Reason why it's important to not throw away orange peel explained by doctor

Close-up of a woman's hands peeling a tangerine.
-Credit: (Image: Getty)


Even with careful planning, there's often small amounts of waste that come when preparing a meal. But, an expert has weighed in on why these scraps shouldn't be destined for the bin.

Those who enjoy home cooking have been warned they could be throwing away the best bits of raw ingredients. They might enhance the dish or have a whole different use in the kitchen.

NHS surgeon Dr Karan Raj, posting a video on his TikTok to his 5.3m followers, said: "When eating an orange, don't discard the orange peel. You probably don't want to eat these directly but you can use the zest for extra nutrition.

"The orange peel itself is rich in a soluble dietary fibre called pectin. The peels contain high levels of Vitamin C - sometimes as much as, if not more, the flesh of the fruit itself.

"The peel contains carotenoids and polyphenols which are anti-inflammatory compounds. For example, you can have it as a topping on ice creams or even with cakes or yoghurt."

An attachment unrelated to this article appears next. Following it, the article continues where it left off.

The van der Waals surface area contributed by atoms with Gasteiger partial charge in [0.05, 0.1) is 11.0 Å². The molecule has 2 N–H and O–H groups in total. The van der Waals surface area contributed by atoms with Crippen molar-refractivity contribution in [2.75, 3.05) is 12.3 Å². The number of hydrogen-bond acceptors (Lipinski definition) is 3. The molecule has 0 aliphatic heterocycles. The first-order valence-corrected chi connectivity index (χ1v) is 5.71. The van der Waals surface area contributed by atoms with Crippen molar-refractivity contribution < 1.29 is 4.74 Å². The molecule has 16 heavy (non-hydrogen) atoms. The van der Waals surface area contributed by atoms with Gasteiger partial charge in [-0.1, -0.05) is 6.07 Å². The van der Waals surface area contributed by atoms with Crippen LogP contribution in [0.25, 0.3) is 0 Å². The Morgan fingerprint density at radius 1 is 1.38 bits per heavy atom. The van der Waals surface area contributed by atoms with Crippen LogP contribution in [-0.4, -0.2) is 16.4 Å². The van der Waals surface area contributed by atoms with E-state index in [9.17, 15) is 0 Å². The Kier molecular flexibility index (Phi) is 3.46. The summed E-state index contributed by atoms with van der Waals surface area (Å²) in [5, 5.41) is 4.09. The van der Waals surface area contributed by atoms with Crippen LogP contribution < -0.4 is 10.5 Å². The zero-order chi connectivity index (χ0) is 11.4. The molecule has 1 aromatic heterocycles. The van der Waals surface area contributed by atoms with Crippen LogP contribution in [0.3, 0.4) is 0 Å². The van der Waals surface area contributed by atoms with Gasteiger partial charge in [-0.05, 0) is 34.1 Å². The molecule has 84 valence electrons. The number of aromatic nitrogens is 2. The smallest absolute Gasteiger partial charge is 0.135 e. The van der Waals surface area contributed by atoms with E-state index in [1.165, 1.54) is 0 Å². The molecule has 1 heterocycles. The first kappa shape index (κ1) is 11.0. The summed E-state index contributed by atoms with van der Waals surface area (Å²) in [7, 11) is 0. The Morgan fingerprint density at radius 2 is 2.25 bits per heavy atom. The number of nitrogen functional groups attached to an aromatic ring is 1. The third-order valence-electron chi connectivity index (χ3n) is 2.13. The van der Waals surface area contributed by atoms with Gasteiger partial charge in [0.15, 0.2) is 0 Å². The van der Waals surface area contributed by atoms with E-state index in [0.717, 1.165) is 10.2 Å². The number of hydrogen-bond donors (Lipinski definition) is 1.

Research indicates orange peel contains a higher concentration of polyphenols, which are beneficial plant compounds, compared to the inside of the orange. A 2023 study found peels had higher levels of phenolic compounds, vitamin C, flavonoids, and antioxidant activity than their internal, wasted parts (seeds and pulp) in each citrus variety.

In the same video, Dr Raj advised against throwing away seeds from butternut squashes and pumpkins. He claimed the seeds are "a great source of plant-based protein" and suggested roasting the seeds and adding them into soups and salads or they could be snacked on raw.

Onion and garlic are common cooking ingredients in a variety of dishes - but the online doctor said we're wasting the best part. He said: "The skin of both can be added to soups, stocks and stews and removed prior to serving to "extract all the beneficial nutrients" like Vitamin A and C.